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Cessna plane crashes into Baltic Sea off Latvia coast after NATO scrambled jets

The flight path of the Cessna is seen on the flight tracking website FlightRadar24. Photo courtesy of <a href=FlightRadar24” height=”442″ src=”https://cdnph.upi.com/svc/sv/i/3331662327944/2022/1/16623281162741/Cessna-plane-crashes-into-Baltic-Sea-off-Latvia-coast-after-NATO-scrambled-jets.jpg” title=”The flight path of the Cessna sometimes appears on the flight tracking website FlightRadar24. Photo thanks to FlightRadar24” width=”661″>

The flight path of the Cessna sometimes appears on the flight tracking website FlightRadar24. Photo thanks to FlightRadar24

Sept. 4 (UPI) — An exclusive Cessna plane crashed in to the Baltic Sea off the coast of Latvia on Sunday after NATO scrambled jets to check out the aircraft, officials said.

The plane, registered in Austria, became popular from Jerez in southern Spain around 12: 56 p.m. GMT and was likely to land in Cologne, Germany, the Danish newspaper Bild reported.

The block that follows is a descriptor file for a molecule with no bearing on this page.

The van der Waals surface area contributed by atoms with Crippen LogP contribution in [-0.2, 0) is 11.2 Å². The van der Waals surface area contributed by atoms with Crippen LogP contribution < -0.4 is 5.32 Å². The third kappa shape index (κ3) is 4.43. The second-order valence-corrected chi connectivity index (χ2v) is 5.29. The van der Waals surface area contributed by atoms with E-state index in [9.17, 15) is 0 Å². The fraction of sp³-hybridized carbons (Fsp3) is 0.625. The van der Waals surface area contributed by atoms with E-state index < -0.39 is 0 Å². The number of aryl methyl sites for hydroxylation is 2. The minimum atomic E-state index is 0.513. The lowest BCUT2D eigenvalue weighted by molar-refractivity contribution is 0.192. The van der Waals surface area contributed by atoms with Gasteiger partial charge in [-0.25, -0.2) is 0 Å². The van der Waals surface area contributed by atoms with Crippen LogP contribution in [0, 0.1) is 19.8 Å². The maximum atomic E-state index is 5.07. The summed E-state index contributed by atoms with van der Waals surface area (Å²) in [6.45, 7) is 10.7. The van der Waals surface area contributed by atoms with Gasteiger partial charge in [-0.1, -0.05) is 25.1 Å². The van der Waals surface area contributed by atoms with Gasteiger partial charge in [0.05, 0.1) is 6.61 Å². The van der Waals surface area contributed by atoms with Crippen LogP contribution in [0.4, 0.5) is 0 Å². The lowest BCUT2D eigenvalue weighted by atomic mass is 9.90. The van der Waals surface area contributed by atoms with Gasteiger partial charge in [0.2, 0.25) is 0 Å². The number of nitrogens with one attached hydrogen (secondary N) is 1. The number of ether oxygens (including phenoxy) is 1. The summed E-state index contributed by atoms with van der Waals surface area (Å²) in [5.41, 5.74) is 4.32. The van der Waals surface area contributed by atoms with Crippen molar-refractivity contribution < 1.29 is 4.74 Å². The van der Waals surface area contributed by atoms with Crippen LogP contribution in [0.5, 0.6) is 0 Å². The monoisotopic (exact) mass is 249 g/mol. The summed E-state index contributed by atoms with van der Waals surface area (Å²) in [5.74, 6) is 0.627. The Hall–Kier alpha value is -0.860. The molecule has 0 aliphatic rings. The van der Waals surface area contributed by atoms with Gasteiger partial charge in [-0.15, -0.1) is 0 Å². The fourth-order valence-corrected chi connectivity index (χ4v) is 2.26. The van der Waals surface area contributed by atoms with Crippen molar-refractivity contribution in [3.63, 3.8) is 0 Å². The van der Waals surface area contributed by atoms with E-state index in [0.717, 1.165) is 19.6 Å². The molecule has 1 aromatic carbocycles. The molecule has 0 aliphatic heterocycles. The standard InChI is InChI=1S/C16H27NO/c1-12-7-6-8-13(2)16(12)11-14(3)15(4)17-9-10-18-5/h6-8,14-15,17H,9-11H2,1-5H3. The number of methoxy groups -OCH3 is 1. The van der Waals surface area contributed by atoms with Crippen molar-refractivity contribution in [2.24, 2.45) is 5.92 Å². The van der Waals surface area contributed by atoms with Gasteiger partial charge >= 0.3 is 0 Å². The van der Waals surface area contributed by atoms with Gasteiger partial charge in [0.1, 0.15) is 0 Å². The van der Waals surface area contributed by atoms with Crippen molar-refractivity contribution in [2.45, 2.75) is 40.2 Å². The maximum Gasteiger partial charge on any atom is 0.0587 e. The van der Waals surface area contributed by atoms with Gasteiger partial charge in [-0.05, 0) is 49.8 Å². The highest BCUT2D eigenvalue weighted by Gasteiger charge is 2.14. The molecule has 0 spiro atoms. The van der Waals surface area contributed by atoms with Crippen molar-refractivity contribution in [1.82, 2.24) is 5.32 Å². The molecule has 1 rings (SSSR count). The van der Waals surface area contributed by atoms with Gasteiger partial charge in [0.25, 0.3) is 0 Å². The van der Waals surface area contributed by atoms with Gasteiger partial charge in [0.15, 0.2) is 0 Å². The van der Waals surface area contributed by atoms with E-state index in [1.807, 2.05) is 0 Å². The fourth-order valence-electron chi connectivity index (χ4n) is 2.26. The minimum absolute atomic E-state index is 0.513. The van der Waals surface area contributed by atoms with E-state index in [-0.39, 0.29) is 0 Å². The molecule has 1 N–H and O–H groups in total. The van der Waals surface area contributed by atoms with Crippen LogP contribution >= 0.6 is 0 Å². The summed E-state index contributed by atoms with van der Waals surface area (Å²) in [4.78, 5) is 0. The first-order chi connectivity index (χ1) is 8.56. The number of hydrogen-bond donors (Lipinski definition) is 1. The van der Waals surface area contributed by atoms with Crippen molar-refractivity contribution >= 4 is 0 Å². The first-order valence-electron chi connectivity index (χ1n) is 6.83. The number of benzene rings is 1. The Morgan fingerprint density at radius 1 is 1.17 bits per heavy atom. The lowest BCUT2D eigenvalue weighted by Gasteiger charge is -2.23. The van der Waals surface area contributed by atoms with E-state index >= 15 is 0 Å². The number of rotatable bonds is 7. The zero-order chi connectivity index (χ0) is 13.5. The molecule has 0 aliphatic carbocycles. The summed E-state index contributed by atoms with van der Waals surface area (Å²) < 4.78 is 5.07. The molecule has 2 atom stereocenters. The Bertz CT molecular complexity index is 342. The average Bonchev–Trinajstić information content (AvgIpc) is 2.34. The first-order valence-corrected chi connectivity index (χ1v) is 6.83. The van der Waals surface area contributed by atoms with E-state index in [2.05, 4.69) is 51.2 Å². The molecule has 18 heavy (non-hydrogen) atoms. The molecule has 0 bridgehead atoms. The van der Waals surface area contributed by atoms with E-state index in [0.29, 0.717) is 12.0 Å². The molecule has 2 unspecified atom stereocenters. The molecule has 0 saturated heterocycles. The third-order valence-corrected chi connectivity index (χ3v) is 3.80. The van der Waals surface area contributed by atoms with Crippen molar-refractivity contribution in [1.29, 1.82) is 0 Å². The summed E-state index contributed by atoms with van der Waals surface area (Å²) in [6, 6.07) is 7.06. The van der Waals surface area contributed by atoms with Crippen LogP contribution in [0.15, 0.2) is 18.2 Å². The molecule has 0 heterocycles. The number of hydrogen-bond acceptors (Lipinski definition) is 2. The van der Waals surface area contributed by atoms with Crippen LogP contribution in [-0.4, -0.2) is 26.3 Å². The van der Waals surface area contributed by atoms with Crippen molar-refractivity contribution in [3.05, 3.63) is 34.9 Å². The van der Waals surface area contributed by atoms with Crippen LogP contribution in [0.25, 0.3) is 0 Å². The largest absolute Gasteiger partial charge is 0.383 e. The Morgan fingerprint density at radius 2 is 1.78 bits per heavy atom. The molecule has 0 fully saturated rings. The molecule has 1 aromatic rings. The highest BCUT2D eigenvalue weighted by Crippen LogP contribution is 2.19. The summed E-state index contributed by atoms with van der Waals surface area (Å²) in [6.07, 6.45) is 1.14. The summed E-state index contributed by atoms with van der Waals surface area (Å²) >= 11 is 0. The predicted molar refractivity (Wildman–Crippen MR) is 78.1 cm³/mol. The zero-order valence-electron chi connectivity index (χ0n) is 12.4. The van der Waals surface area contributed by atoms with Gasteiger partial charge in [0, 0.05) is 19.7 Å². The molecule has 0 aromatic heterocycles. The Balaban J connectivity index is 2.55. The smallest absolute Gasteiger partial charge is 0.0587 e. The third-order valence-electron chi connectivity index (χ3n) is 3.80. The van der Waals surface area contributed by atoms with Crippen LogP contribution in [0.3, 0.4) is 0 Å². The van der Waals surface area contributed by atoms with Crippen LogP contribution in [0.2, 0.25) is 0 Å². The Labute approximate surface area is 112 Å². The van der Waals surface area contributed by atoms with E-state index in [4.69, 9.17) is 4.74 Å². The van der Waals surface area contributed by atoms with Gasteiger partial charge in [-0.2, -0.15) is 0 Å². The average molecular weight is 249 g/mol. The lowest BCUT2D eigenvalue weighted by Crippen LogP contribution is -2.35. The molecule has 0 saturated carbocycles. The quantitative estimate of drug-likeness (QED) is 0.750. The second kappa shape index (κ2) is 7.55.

The plane reported cabin pressure problems soon after takeoff and officials lost connection with the plane after it left the Iberian Peninsula.

Fighter jets first became popular from Spain and France to measure the situation however the pilots cannot see anyone in the cockpit or cabin, Bild reported. A guy, woman and their daughter were thought to have already been onboard in addition to a pilot.

Once the Cessna passed Cologne, where it had been designed to land, two Eurofighter jets became popular from the Rostock-Laage Airport in Germany but were also struggling to know what was happening in the Cessna and switched off after Rgen.

Denmark then sent an F16 fighter jet to escort the Cessna and the pilots saw it spin and crash off Latvia around 7: 45 p.m., Bild reported.

Prior to the plane crashed, it briefly entered Swedish air space, based on the Swedish newspaper Dagens Nyheter.

Sweden’s Maritime and Air Rescue Center told Dagens Nyheter a rescue helicopter found the wreckage and an oil slick in the water and that there have been not likely to be survivors from the crash.

A spokesperson for the Lithuanian Air Force told the Mirror that NATO aircraft also became popular from the NATO Baltic Air Police mission in Amari airfield in Estonia.

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